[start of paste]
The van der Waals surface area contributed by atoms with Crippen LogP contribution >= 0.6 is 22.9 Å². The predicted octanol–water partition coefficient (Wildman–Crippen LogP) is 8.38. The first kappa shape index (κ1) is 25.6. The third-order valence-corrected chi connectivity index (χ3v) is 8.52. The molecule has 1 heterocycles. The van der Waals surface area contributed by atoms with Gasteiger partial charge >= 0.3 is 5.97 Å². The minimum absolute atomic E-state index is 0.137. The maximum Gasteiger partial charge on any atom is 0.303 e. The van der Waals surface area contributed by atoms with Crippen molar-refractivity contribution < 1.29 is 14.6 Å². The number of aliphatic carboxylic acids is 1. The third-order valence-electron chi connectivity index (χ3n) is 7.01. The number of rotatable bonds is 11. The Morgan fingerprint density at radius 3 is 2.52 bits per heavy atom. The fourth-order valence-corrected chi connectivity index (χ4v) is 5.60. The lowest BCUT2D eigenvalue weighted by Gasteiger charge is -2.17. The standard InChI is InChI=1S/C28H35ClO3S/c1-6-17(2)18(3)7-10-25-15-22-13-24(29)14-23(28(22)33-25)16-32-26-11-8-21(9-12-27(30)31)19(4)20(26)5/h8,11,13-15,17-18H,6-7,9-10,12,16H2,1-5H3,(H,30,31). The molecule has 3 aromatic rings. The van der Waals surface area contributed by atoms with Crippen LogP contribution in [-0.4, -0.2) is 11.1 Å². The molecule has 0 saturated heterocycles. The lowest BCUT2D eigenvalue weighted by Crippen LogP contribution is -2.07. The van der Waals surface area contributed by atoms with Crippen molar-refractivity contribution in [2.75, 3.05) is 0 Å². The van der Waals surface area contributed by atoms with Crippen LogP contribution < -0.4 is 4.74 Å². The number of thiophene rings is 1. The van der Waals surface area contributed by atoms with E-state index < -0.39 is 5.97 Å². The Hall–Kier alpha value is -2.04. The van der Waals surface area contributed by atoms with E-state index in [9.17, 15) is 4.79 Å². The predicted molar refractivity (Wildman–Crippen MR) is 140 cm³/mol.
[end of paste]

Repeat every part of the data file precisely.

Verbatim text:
The van der Waals surface area contributed by atoms with Crippen LogP contribution >= 0.6 is 22.9 Å². The predicted octanol–water partition coefficient (Wildman–Crippen LogP) is 8.38. The first kappa shape index (κ1) is 25.6. The third-order valence-corrected chi connectivity index (χ3v) is 8.52. The molecule has 1 heterocycles. The van der Waals surface area contributed by atoms with Gasteiger partial charge >= 0.3 is 5.97 Å². The minimum absolute atomic E-state index is 0.137. The maximum Gasteiger partial charge on any atom is 0.303 e. The van der Waals surface area contributed by atoms with Crippen molar-refractivity contribution < 1.29 is 14.6 Å². The number of aliphatic carboxylic acids is 1. The third-order valence-electron chi connectivity index (χ3n) is 7.01. The number of rotatable bonds is 11. The Morgan fingerprint density at radius 3 is 2.52 bits per heavy atom. The fourth-order valence-corrected chi connectivity index (χ4v) is 5.60. The lowest BCUT2D eigenvalue weighted by Gasteiger charge is -2.17. The standard InChI is InChI=1S/C28H35ClO3S/c1-6-17(2)18(3)7-10-25-15-22-13-24(29)14-23(28(22)33-25)16-32-26-11-8-21(9-12-27(30)31)19(4)20(26)5/h8,11,13-15,17-18H,6-7,9-10,12,16H2,1-5H3,(H,30,31). The molecule has 3 aromatic rings. The van der Waals surface area contributed by atoms with Crippen LogP contribution in [-0.4, -0.2) is 11.1 Å². The molecule has 0 saturated heterocycles. The lowest BCUT2D eigenvalue weighted by Crippen LogP contribution is -2.07. The van der Waals surface area contributed by atoms with Crippen molar-refractivity contribution in [2.75, 3.05) is 0 Å². The van der Waals surface area contributed by atoms with Crippen LogP contribution < -0.4 is 4.74 Å². The number of thiophene rings is 1. The van der Waals surface area contributed by atoms with E-state index < -0.39 is 5.97 Å². The Hall–Kier alpha value is -2.04. The van der Waals surface area contributed by atoms with E-state index in [9.17, 15) is 4.79 Å². The predicted molar refractivity (Wildman–Crippen MR) is 140 cm³/mol.